Since the baseline discrepancy for each cast was not identical, the data required standardization for comparison validity. The average percentage that all casts differed from the 50%/50% value (no discrepancy), was initially compared to the individual baseline discrepancies. Then they were compared for significant differences (Figure 13.).

Figure 13
Figure 13.The paired-sample t-test analysis Method 1 vs. Method 2.

The paired-sample t-test analysis revealed a statistically significant difference in percentages for correcting the discrepancy from the baseline between the two methods (p < 0.0001). The results indicate that the mean percentage for correcting the discrepancy from the baseline using Method 2 after Method 1 was significantly greater than that for using Method 1 alone. Moreover, the mean percentage difference between the two methods (Method 2 – Method 1) was 3.99 % (std. dev. = 2.71). Figure 14 illustrates that with a 95% confidence level probability, the actual difference between the mean of Method 1 condition and the mean of Method 2 condition, ranged between 3.12% and 4.85%.

Figure 14
Figure 14.Average percentage all casts differed from the 50%/50% value compared to the individual baseline discrepancies.

Figure 15 illustrates the number of recordings required and force plot displays used in Method 2 for each cast. A trend line shows that less recordings were required to obtain the results of Method 2 in the later casts, implying sequential learning was accomplished by the single operator over the course of adjusting Cast #1 to Cast #40.

Figure 15
Figure 15.A decreasing number of force movie recordings were required in Method 2 for the adjustment of each successive cast.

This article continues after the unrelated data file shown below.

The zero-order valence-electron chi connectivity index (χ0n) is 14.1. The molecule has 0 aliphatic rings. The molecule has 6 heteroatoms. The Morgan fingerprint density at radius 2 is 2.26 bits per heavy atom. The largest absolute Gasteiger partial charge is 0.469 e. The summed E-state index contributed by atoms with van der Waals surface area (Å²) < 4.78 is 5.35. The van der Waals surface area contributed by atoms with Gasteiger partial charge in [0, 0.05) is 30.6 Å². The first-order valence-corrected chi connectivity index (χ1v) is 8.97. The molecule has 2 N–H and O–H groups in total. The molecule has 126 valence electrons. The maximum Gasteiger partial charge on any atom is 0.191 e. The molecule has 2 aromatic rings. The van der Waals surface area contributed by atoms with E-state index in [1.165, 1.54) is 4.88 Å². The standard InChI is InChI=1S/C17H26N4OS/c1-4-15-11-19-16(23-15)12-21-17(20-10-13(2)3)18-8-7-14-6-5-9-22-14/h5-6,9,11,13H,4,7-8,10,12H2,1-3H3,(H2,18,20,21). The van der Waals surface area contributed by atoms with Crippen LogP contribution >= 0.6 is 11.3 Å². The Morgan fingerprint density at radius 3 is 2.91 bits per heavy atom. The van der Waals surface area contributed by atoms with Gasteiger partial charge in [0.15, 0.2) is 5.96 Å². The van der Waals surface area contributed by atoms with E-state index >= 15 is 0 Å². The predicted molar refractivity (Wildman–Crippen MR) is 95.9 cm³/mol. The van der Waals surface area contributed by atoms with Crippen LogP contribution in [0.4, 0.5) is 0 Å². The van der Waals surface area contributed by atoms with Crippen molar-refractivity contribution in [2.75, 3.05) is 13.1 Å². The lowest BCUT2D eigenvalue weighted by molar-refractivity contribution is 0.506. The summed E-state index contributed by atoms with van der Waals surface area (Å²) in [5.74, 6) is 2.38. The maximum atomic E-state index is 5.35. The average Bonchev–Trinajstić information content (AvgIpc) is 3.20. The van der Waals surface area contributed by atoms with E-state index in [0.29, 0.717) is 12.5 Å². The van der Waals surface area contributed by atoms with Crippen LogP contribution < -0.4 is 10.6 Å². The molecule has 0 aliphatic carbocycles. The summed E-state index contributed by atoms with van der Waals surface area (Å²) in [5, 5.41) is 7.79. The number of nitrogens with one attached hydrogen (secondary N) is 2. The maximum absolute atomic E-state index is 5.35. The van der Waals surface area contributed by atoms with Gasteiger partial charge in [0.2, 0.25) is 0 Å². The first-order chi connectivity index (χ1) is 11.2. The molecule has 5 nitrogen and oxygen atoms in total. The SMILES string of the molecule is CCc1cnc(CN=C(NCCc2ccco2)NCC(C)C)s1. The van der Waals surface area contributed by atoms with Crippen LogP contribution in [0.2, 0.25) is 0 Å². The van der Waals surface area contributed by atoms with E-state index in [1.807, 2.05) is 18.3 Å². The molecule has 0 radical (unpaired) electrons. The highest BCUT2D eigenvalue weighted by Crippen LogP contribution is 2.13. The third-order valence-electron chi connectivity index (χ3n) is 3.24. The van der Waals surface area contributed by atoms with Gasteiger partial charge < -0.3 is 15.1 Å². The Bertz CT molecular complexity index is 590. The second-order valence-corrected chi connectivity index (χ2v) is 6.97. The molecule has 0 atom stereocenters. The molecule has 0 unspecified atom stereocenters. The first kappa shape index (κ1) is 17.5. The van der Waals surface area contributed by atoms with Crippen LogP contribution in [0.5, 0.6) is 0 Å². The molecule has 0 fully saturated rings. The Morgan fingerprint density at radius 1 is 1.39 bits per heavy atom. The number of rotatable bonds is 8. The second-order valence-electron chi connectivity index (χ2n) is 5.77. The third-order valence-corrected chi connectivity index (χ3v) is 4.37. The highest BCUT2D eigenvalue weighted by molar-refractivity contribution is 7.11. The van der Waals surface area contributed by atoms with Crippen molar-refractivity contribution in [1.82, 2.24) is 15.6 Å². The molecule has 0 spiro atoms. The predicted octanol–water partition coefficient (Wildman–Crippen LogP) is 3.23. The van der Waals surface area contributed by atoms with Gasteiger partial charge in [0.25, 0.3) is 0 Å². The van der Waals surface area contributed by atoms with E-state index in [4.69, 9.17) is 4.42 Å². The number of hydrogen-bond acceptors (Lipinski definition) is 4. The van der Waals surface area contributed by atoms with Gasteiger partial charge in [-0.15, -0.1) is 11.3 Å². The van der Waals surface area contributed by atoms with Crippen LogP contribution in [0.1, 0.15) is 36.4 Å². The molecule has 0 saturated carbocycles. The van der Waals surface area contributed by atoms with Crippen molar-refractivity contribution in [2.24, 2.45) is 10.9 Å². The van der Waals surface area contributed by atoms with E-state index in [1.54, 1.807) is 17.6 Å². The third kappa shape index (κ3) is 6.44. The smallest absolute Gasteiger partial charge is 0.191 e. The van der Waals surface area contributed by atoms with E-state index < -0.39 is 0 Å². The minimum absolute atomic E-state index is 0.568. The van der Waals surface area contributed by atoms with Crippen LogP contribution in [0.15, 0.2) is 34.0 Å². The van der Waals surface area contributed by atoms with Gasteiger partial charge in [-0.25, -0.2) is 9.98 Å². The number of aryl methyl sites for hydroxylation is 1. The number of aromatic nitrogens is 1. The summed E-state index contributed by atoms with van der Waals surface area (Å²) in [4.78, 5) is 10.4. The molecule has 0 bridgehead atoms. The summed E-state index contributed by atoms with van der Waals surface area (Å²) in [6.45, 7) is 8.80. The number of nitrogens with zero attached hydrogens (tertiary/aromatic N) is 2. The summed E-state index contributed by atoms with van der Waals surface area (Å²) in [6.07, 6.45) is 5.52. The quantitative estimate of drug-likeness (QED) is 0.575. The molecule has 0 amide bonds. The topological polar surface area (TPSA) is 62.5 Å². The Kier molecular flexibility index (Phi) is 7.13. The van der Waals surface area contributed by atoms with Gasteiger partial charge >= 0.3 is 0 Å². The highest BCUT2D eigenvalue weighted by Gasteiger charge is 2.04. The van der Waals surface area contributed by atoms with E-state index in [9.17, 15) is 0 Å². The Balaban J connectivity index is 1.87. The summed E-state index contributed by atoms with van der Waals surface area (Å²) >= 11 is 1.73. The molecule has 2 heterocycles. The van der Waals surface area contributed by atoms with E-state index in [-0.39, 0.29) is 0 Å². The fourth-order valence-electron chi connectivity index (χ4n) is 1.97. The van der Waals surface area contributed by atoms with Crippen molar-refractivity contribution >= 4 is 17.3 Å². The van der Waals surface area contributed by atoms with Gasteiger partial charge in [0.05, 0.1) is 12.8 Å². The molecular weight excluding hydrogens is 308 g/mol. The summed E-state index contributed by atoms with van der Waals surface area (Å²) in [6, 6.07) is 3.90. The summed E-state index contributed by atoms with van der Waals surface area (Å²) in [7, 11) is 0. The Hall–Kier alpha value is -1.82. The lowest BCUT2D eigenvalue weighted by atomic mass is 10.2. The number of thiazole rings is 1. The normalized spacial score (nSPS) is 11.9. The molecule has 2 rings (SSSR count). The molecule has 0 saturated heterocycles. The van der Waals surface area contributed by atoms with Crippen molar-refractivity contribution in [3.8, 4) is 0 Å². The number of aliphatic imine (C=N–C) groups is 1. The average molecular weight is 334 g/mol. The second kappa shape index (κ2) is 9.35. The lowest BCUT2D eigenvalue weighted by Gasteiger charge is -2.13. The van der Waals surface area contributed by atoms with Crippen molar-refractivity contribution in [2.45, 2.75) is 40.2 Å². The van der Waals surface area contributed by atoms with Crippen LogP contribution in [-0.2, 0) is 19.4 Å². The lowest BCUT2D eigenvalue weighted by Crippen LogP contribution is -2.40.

Figure 16 shows that the average number of recordings and graphical displays used to perform Method 2 = 2.30 recordings.

Figure 16
Figure 16.Average number of recordings and force plot displays used in Method 2.


The results of this study show that a statistically significant better force balance was obtained in the laboratory, by employing computerized occlusal analysis, following articulating ribbon and shim stock alone. These results have an implication on how T-Scan occlusal analysis improves occlusal force balancing during clinical occlusal adjustment. An operator using Method 1, must guess which contacts require adjustment based upon the operator’s own paper mark perceptions, rather than on measured occlusal contact force percentages. This became quite clear when only 4 (10%) of the Method 1 casts had a near perfect occlusal balance endpoint. But, with Method 2 employing computer analysis and known force percentages, 23 (57.5%) of the casts had near perfect occlusal adjustment endpoints.

Articulating strips are films that leave deposits of marking substance on contacting surfaces. The films include carbon paper, cloth, or Mylar plastic and the marking substances include soot, oils, waxes, modifying additives, pigments and solvents.3 It is widely thought that a broad contact is perceived to mean a forceful contact, but the inverse is often the case. Broad contacts dissipate force over a large area resulting in low pressure concentrations, whereas, a small contact will dissipate the total occlusal force over a small area.4

Marking materials only provide occlusal contact location and surface contact area information. It is not possible to know force content from the size, color, depth of color, and/or the shape, of a paper marking, which explains why such a small percentage of casts undergoing Method 1 reached a near perfect endpoint. This study’s finding concurs with both of the recent Subjective Interpretation studies6,7 that indicate the ability of an operator to accurately determine which contacts to correct, when based solely upon what the contacts “look like,” is highly imprecise.